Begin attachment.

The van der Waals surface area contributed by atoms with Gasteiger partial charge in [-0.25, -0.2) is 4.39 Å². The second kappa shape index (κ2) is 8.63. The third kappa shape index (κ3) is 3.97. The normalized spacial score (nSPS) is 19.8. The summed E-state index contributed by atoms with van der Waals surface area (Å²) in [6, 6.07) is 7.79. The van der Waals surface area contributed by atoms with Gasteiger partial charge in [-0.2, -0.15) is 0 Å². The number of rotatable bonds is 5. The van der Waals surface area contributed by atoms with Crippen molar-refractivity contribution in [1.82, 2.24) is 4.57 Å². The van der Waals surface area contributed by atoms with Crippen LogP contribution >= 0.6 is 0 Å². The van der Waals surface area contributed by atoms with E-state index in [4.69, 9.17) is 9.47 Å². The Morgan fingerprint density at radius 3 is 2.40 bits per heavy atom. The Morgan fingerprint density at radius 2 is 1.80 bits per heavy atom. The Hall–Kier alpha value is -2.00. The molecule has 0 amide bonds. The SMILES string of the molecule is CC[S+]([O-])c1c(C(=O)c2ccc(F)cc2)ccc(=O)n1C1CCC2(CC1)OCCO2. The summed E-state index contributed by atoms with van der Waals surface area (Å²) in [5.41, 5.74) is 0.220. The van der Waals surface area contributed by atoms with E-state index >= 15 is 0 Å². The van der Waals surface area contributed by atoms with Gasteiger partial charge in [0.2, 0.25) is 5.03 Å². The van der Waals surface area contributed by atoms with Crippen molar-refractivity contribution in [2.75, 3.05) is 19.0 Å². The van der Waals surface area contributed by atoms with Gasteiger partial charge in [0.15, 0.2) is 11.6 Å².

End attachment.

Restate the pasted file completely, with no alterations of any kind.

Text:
The van der Waals surface area contributed by atoms with Gasteiger partial charge in [-0.25, -0.2) is 4.39 Å². The second kappa shape index (κ2) is 8.63. The third kappa shape index (κ3) is 3.97. The normalized spacial score (nSPS) is 19.8. The summed E-state index contributed by atoms with van der Waals surface area (Å²) in [6, 6.07) is 7.79. The van der Waals surface area contributed by atoms with Gasteiger partial charge in [-0.2, -0.15) is 0 Å². The number of rotatable bonds is 5. The van der Waals surface area contributed by atoms with Crippen molar-refractivity contribution in [1.82, 2.24) is 4.57 Å². The van der Waals surface area contributed by atoms with Crippen LogP contribution >= 0.6 is 0 Å². The van der Waals surface area contributed by atoms with E-state index in [4.69, 9.17) is 9.47 Å². The Morgan fingerprint density at radius 3 is 2.40 bits per heavy atom. The Morgan fingerprint density at radius 2 is 1.80 bits per heavy atom. The Hall–Kier alpha value is -2.00. The molecule has 0 amide bonds. The SMILES string of the molecule is CC[S+]([O-])c1c(C(=O)c2ccc(F)cc2)ccc(=O)n1C1CCC2(CC1)OCCO2. The summed E-state index contributed by atoms with van der Waals surface area (Å²) in [5.41, 5.74) is 0.220. The van der Waals surface area contributed by atoms with E-state index >= 15 is 0 Å². The van der Waals surface area contributed by atoms with Gasteiger partial charge in [0.2, 0.25) is 5.03 Å². The van der Waals surface area contributed by atoms with Crippen molar-refractivity contribution in [2.75, 3.05) is 19.0 Å². The van der Waals surface area contributed by atoms with Gasteiger partial charge in [0.15, 0.2) is 11.6 Å².